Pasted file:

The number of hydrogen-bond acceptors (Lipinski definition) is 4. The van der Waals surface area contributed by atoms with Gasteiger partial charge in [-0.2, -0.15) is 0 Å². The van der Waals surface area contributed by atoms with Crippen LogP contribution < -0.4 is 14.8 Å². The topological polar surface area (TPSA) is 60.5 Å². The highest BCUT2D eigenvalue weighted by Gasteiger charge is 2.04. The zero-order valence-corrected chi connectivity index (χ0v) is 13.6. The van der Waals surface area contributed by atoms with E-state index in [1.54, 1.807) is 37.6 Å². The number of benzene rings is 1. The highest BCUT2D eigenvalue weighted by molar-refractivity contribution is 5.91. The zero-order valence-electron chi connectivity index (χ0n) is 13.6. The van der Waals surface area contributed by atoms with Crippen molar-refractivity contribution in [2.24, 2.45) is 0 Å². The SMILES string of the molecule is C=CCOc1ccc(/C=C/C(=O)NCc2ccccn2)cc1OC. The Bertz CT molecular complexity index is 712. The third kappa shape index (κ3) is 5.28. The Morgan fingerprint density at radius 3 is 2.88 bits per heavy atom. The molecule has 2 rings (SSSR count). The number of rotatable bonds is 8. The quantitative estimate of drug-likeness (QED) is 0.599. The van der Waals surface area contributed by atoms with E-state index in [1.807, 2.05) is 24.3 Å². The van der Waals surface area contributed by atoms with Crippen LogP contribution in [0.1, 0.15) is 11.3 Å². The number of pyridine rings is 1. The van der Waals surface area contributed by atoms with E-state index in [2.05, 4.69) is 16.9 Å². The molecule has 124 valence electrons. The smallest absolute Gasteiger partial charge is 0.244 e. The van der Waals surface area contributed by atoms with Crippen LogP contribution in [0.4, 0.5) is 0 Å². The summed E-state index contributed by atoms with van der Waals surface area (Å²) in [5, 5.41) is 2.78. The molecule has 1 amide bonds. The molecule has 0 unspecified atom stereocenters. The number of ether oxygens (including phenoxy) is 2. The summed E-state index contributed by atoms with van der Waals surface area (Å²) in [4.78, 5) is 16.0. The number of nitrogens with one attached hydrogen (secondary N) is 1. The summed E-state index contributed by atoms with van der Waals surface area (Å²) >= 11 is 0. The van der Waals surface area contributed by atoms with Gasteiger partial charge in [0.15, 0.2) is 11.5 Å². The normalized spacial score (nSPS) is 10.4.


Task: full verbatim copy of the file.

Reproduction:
The number of hydrogen-bond acceptors (Lipinski definition) is 4. The van der Waals surface area contributed by atoms with Gasteiger partial charge in [-0.2, -0.15) is 0 Å². The van der Waals surface area contributed by atoms with Crippen LogP contribution < -0.4 is 14.8 Å². The topological polar surface area (TPSA) is 60.5 Å². The highest BCUT2D eigenvalue weighted by Gasteiger charge is 2.04. The zero-order valence-corrected chi connectivity index (χ0v) is 13.6. The van der Waals surface area contributed by atoms with E-state index in [1.54, 1.807) is 37.6 Å². The number of benzene rings is 1. The highest BCUT2D eigenvalue weighted by molar-refractivity contribution is 5.91. The zero-order valence-electron chi connectivity index (χ0n) is 13.6. The van der Waals surface area contributed by atoms with Crippen molar-refractivity contribution in [2.24, 2.45) is 0 Å². The SMILES string of the molecule is C=CCOc1ccc(/C=C/C(=O)NCc2ccccn2)cc1OC. The Bertz CT molecular complexity index is 712. The third kappa shape index (κ3) is 5.28. The Morgan fingerprint density at radius 3 is 2.88 bits per heavy atom. The molecule has 2 rings (SSSR count). The number of rotatable bonds is 8. The quantitative estimate of drug-likeness (QED) is 0.599. The van der Waals surface area contributed by atoms with E-state index in [1.807, 2.05) is 24.3 Å². The van der Waals surface area contributed by atoms with Crippen LogP contribution in [0.1, 0.15) is 11.3 Å². The number of pyridine rings is 1. The van der Waals surface area contributed by atoms with E-state index in [2.05, 4.69) is 16.9 Å². The molecule has 124 valence electrons. The smallest absolute Gasteiger partial charge is 0.244 e. The van der Waals surface area contributed by atoms with Crippen LogP contribution in [0.4, 0.5) is 0 Å². The summed E-state index contributed by atoms with van der Waals surface area (Å²) in [5, 5.41) is 2.78. The molecule has 1 amide bonds. The molecule has 0 unspecified atom stereocenters. The number of ether oxygens (including phenoxy) is 2. The summed E-state index contributed by atoms with van der Waals surface area (Å²) in [4.78, 5) is 16.0. The number of nitrogens with one attached hydrogen (secondary N) is 1. The summed E-state index contributed by atoms with van der Waals surface area (Å²) >= 11 is 0. The van der Waals surface area contributed by atoms with Gasteiger partial charge in [0.15, 0.2) is 11.5 Å². The normalized spacial score (nSPS) is 10.4.